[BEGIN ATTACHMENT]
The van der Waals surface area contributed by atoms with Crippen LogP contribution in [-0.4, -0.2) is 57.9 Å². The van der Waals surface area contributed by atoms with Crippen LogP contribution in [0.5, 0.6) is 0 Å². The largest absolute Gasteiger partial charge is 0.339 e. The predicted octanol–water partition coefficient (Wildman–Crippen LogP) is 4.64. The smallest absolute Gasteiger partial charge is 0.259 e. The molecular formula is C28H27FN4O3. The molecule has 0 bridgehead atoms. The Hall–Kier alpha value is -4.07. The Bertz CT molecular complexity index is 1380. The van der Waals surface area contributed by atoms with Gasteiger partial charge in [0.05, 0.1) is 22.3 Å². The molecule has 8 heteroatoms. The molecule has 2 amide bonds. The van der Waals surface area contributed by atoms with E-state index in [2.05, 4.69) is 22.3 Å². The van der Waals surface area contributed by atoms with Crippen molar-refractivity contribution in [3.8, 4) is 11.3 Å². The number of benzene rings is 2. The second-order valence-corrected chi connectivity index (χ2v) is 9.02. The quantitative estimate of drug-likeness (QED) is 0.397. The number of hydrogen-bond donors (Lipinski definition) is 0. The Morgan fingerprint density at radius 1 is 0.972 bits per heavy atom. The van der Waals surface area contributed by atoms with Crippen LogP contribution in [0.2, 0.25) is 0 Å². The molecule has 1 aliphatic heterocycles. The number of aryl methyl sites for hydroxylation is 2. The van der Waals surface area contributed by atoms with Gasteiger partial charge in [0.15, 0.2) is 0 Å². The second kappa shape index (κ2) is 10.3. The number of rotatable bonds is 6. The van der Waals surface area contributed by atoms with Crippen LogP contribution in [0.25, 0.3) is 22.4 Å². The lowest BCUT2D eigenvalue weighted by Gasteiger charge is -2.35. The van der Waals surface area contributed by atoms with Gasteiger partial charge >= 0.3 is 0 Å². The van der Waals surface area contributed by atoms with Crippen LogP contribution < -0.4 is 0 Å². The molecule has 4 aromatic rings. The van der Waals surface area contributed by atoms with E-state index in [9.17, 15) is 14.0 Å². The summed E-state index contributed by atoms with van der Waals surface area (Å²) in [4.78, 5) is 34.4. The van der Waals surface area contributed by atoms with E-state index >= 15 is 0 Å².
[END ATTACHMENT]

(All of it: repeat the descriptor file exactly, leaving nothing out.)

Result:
The van der Waals surface area contributed by atoms with Crippen LogP contribution in [-0.4, -0.2) is 57.9 Å². The van der Waals surface area contributed by atoms with Crippen LogP contribution in [0.5, 0.6) is 0 Å². The largest absolute Gasteiger partial charge is 0.339 e. The predicted octanol–water partition coefficient (Wildman–Crippen LogP) is 4.64. The smallest absolute Gasteiger partial charge is 0.259 e. The molecular formula is C28H27FN4O3. The molecule has 0 bridgehead atoms. The Hall–Kier alpha value is -4.07. The Bertz CT molecular complexity index is 1380. The van der Waals surface area contributed by atoms with Gasteiger partial charge in [0.05, 0.1) is 22.3 Å². The molecule has 8 heteroatoms. The molecule has 2 amide bonds. The van der Waals surface area contributed by atoms with E-state index in [2.05, 4.69) is 22.3 Å². The van der Waals surface area contributed by atoms with Crippen molar-refractivity contribution in [3.8, 4) is 11.3 Å². The number of benzene rings is 2. The second-order valence-corrected chi connectivity index (χ2v) is 9.02. The quantitative estimate of drug-likeness (QED) is 0.397. The number of hydrogen-bond donors (Lipinski definition) is 0. The Morgan fingerprint density at radius 1 is 0.972 bits per heavy atom. The van der Waals surface area contributed by atoms with Crippen LogP contribution in [0.2, 0.25) is 0 Å². The molecule has 1 aliphatic heterocycles. The number of aryl methyl sites for hydroxylation is 2. The van der Waals surface area contributed by atoms with Gasteiger partial charge in [0.15, 0.2) is 0 Å². The second kappa shape index (κ2) is 10.3. The number of rotatable bonds is 6. The van der Waals surface area contributed by atoms with Crippen LogP contribution in [0.25, 0.3) is 22.4 Å². The lowest BCUT2D eigenvalue weighted by Gasteiger charge is -2.35. The van der Waals surface area contributed by atoms with Gasteiger partial charge >= 0.3 is 0 Å². The van der Waals surface area contributed by atoms with Crippen LogP contribution < -0.4 is 0 Å². The molecule has 4 aromatic rings. The van der Waals surface area contributed by atoms with E-state index in [9.17, 15) is 14.0 Å². The summed E-state index contributed by atoms with van der Waals surface area (Å²) in [4.78, 5) is 34.4. The van der Waals surface area contributed by atoms with E-state index >= 15 is 0 Å².